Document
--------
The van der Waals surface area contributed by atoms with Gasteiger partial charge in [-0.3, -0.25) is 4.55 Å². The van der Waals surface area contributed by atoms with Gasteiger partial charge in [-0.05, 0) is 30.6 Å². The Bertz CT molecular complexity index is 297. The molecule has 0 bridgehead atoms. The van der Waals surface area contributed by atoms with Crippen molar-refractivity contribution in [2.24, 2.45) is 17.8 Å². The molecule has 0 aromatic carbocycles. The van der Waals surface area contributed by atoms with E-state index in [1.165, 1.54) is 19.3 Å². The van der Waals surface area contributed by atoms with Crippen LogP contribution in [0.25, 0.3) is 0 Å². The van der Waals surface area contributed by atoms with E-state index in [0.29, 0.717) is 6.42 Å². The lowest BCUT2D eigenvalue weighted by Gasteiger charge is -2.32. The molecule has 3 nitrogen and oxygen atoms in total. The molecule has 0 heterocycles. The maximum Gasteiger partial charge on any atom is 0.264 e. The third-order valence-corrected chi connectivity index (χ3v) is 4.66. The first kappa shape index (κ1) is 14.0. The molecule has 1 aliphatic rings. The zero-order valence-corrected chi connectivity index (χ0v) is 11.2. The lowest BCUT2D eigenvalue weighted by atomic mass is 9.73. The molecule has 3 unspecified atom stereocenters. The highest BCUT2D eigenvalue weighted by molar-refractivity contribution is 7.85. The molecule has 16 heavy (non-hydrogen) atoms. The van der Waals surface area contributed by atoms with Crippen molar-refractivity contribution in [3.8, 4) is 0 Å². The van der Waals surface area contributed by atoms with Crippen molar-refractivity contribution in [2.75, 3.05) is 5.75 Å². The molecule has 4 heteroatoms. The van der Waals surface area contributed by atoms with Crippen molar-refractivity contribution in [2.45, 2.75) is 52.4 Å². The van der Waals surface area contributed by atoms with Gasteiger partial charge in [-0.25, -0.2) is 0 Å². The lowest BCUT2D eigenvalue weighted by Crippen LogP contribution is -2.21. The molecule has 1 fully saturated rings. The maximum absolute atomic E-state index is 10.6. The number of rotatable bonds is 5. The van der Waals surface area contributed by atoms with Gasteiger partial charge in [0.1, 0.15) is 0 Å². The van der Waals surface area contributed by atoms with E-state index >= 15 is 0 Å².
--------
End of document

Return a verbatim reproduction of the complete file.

The van der Waals surface area contributed by atoms with Gasteiger partial charge in [-0.3, -0.25) is 4.55 Å². The van der Waals surface area contributed by atoms with Gasteiger partial charge in [-0.05, 0) is 30.6 Å². The Bertz CT molecular complexity index is 297. The molecule has 0 bridgehead atoms. The van der Waals surface area contributed by atoms with Crippen molar-refractivity contribution in [2.24, 2.45) is 17.8 Å². The molecule has 0 aromatic carbocycles. The van der Waals surface area contributed by atoms with E-state index in [1.165, 1.54) is 19.3 Å². The van der Waals surface area contributed by atoms with Crippen LogP contribution in [0.25, 0.3) is 0 Å². The van der Waals surface area contributed by atoms with E-state index in [0.29, 0.717) is 6.42 Å². The lowest BCUT2D eigenvalue weighted by Gasteiger charge is -2.32. The molecule has 3 nitrogen and oxygen atoms in total. The molecule has 0 heterocycles. The maximum Gasteiger partial charge on any atom is 0.264 e. The third-order valence-corrected chi connectivity index (χ3v) is 4.66. The first kappa shape index (κ1) is 14.0. The molecule has 1 aliphatic rings. The zero-order valence-corrected chi connectivity index (χ0v) is 11.2. The lowest BCUT2D eigenvalue weighted by atomic mass is 9.73. The molecule has 3 unspecified atom stereocenters. The highest BCUT2D eigenvalue weighted by molar-refractivity contribution is 7.85. The molecule has 16 heavy (non-hydrogen) atoms. The van der Waals surface area contributed by atoms with Crippen molar-refractivity contribution in [3.8, 4) is 0 Å². The van der Waals surface area contributed by atoms with Crippen molar-refractivity contribution in [2.75, 3.05) is 5.75 Å². The molecule has 4 heteroatoms. The van der Waals surface area contributed by atoms with Crippen molar-refractivity contribution in [2.45, 2.75) is 52.4 Å². The van der Waals surface area contributed by atoms with Gasteiger partial charge in [-0.25, -0.2) is 0 Å². The lowest BCUT2D eigenvalue weighted by Crippen LogP contribution is -2.21. The molecule has 1 fully saturated rings. The maximum absolute atomic E-state index is 10.6. The number of rotatable bonds is 5. The van der Waals surface area contributed by atoms with Gasteiger partial charge in [0.1, 0.15) is 0 Å². The van der Waals surface area contributed by atoms with E-state index >= 15 is 0 Å².